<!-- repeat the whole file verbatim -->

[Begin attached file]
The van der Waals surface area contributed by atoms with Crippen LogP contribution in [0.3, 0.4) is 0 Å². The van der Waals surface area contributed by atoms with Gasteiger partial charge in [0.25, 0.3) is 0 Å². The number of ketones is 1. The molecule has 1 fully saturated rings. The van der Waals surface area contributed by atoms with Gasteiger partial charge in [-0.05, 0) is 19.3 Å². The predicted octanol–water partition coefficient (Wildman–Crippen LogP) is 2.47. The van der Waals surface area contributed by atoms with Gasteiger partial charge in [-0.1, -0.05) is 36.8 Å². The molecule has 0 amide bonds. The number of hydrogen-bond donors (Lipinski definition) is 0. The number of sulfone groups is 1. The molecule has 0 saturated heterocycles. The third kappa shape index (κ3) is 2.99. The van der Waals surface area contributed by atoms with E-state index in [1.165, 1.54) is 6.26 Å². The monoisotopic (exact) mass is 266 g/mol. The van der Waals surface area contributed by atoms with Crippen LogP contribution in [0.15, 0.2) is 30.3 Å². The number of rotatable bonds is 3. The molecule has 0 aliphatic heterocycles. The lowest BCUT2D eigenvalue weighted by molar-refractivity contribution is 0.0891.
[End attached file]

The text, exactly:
The van der Waals surface area contributed by atoms with Crippen LogP contribution in [0.3, 0.4) is 0 Å². The van der Waals surface area contributed by atoms with Gasteiger partial charge in [0.25, 0.3) is 0 Å². The number of ketones is 1. The molecule has 1 fully saturated rings. The van der Waals surface area contributed by atoms with Gasteiger partial charge in [-0.05, 0) is 19.3 Å². The predicted octanol–water partition coefficient (Wildman–Crippen LogP) is 2.47. The van der Waals surface area contributed by atoms with Gasteiger partial charge in [-0.1, -0.05) is 36.8 Å². The molecule has 0 amide bonds. The number of hydrogen-bond donors (Lipinski definition) is 0. The number of sulfone groups is 1. The molecule has 0 saturated heterocycles. The third kappa shape index (κ3) is 2.99. The van der Waals surface area contributed by atoms with E-state index in [1.165, 1.54) is 6.26 Å². The monoisotopic (exact) mass is 266 g/mol. The van der Waals surface area contributed by atoms with Crippen LogP contribution in [0.15, 0.2) is 30.3 Å². The number of rotatable bonds is 3. The molecule has 0 aliphatic heterocycles. The lowest BCUT2D eigenvalue weighted by molar-refractivity contribution is 0.0891.